If a group of children find a question that they think is important, they will search for an answer. On the Internet, this will usually result in finding good information. Groups of children, in the presence of good information will discuss possible answers. Most of the time, such a process results in the emergence of good answers. A by-product of this process is learning.

We can bring this process into classrooms through Self Organized Learning Environments (SOLEs). This is now fairly well understood and accepted by many teachers around the world.

We can ‘beam’ people to places where they cannot physically go by using the Internet. The ‘Granny Cloud’ is a group of mediators that are Skyped into schools. It has been in existence since 2009 and is currently (2013), quite active.

Can the SOLE and the Granny Cloud come together?

Well, we have some problems:

1.     Are SOLEs really self-organizing? When conducted in a classroom, children are asked to make groups (by themselves), each group is given an Internet connection and they are asked to answer a question. We allow them to move around, change groups, talk and look at each other’s work. But it is we who are telling them to do all this. Are we moving away from the chaotic self-organization of the hole in the wall? (this question is courtesy C.Y. Gopinath). We could argue that an ‘attractor’ or a ‘seed’ is required for emergent behavior to happen in a self organizing system. But is the adult organizing a SOLE just a seed? Or is this adult the traditional teacher in disguise. Is it fake? This is a troublesome question.

2.     If self organized learning is an alternative to traditional teaching, then how is the Granny Cloud of any use? Are we not bringing traditional teaching back, disguised with some clever technology? To my mind the Granny Cloud was to improve children’s English, but did I actually mean to ‘teach’ English? “The first granny said, "How did you do that?!" She …sold them on their own power. Then (on the Granny Cloud) you said, "sorts everything out." I hope you misspoke. I hope your granny cloud does nothing of the sort. I hope they don't work one-on-one with struggling learners because that would take us back to the empire.” wrote Thomas Garrod in an email to me.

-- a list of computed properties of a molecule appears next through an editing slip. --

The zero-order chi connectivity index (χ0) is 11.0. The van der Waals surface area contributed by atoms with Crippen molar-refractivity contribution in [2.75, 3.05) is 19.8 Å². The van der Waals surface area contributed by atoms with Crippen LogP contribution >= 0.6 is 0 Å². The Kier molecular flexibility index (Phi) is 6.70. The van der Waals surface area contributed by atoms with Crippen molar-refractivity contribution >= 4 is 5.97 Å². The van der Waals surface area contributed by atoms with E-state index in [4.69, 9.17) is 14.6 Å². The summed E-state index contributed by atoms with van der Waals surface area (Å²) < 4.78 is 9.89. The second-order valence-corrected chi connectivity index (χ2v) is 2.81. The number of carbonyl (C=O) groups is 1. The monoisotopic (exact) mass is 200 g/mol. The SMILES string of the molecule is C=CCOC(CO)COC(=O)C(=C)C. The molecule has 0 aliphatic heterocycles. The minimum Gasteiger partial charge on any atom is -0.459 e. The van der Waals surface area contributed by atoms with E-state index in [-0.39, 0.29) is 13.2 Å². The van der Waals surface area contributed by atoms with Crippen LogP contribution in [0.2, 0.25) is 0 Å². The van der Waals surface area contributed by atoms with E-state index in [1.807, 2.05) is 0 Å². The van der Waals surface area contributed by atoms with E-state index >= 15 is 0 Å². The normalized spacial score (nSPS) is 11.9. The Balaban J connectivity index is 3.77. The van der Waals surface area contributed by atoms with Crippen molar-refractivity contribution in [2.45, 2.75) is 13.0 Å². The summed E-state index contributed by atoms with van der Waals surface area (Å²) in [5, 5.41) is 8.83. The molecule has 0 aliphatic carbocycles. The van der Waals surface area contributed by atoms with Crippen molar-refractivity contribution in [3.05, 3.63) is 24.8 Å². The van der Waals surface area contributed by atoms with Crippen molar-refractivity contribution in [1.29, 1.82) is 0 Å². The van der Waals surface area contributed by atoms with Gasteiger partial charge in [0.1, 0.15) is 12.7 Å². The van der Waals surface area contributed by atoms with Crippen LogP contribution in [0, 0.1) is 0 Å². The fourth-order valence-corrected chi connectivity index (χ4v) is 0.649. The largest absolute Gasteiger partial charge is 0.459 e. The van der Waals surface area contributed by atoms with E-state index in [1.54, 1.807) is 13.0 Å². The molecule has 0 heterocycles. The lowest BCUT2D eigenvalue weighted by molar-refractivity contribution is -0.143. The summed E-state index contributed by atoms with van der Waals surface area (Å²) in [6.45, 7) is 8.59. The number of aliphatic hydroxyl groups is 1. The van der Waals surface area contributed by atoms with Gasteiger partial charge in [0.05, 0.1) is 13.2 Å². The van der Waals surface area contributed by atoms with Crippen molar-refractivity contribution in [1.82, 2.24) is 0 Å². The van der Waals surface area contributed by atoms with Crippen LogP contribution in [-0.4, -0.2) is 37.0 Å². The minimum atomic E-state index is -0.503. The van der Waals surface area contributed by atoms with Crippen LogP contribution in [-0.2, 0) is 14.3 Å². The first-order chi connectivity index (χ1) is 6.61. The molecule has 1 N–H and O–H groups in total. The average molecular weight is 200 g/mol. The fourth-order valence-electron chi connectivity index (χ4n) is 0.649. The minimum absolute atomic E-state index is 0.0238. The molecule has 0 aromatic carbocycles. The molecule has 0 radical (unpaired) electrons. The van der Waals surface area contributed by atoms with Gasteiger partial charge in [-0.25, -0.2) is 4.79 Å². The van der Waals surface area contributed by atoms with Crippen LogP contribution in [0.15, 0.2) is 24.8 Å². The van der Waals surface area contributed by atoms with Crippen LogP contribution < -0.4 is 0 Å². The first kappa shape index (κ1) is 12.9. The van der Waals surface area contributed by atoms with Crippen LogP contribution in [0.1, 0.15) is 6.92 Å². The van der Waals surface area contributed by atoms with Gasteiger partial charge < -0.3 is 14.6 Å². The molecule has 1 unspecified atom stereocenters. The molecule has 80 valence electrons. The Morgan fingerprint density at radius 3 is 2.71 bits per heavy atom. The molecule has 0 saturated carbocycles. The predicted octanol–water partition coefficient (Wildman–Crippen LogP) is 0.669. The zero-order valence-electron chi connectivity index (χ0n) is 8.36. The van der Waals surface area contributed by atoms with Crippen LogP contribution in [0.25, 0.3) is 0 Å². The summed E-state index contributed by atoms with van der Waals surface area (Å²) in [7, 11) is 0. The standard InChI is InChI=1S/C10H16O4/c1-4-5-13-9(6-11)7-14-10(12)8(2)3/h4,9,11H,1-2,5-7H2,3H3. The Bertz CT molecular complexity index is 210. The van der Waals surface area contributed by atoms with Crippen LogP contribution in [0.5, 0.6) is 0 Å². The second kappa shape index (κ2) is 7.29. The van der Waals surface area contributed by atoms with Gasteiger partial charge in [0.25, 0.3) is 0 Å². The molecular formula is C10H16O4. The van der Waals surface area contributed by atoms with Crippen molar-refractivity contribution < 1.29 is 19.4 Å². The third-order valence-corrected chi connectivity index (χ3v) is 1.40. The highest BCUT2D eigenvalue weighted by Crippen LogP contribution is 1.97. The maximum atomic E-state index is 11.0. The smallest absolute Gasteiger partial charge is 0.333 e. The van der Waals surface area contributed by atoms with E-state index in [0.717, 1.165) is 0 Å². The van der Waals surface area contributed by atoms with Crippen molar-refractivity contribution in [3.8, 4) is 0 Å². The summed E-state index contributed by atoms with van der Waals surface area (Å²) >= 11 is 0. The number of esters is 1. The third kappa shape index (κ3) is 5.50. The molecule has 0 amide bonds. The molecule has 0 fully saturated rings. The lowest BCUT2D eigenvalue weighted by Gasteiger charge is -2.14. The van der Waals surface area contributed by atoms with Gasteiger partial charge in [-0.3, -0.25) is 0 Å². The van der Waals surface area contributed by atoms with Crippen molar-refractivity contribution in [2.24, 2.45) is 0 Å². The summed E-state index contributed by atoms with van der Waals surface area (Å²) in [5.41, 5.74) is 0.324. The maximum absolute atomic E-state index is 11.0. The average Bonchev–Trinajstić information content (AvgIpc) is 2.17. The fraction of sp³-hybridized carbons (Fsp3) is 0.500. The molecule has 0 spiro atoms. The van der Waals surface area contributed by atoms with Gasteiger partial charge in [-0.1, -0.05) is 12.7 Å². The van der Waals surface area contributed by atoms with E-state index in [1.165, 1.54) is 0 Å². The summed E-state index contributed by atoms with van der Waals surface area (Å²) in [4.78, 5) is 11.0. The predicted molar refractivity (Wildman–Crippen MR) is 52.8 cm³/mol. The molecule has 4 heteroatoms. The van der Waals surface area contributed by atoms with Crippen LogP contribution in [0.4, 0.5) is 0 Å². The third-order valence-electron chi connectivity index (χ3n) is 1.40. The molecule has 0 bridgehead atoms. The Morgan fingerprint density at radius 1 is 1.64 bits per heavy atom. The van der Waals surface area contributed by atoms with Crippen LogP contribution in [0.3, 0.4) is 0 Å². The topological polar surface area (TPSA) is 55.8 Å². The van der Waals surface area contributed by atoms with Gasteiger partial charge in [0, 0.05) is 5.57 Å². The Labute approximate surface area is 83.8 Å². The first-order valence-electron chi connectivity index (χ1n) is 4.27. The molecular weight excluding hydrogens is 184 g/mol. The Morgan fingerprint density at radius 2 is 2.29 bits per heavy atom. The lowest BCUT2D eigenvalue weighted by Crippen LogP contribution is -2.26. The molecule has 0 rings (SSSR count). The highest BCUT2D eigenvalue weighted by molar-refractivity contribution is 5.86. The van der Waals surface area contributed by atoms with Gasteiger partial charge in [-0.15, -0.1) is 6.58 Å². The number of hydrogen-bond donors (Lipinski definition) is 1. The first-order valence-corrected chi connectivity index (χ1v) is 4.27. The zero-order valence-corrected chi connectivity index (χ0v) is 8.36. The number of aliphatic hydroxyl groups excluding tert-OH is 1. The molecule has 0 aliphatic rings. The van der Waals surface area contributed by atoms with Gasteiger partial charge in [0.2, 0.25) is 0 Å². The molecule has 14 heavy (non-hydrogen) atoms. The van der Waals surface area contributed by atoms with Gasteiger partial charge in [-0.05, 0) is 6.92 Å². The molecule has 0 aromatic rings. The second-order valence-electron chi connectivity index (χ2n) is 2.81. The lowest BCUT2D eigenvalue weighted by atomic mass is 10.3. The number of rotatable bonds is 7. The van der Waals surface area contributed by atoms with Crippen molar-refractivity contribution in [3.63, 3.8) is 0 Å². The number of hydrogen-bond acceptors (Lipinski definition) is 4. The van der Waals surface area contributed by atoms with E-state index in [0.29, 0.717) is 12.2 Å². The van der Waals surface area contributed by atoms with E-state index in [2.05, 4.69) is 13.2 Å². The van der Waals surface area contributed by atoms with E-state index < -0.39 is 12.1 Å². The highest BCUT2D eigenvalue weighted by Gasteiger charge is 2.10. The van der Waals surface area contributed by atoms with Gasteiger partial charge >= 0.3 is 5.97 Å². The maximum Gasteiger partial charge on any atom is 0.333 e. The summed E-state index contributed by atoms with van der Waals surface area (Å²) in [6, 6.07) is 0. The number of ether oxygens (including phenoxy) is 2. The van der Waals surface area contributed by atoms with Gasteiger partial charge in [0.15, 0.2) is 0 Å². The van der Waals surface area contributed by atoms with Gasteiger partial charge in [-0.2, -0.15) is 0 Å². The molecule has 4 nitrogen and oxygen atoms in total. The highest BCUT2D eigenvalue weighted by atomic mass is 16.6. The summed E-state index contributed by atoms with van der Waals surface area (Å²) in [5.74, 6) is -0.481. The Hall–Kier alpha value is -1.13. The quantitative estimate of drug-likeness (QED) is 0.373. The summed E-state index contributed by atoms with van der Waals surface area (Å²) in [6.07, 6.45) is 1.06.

3.     None of the original holes in the wall are in working condition. Payal Arora pointed this out, several years ago. Technical sustainability is a big problem, often confused with the sustainability or the usability of the method of self organized learning.

The TED prize gives us the opportunity to sort all this out and get some answers.

Schools in the Cloud must be sustainable facilities that provide unsupervised self organized learning environments to children. The role of the Cloud Granny reverts to the admiring adult, who sometimes asks a question, but mostly observes and records learning as it happens.

But what about reading comprehension? I don’t know.  The eMediators will have to tell me how to do this, as we progress. This will be our central research question.

The role of the Granny Cloud will be somewhat different when they are remotely in charge of a School in the Cloud. In addition to developing one or more approaches to how they will interact with the children, they will also have access to much of the hardware in the facility. They will eventually be able to turn the lights on or off, check the batteries in solar powered systems, look anywhere in the facility, and, perhaps, ‘walk’ around through multiple cameras.

“A session is not a lesson”, Jackie Barrow had once said. That just about sums it up.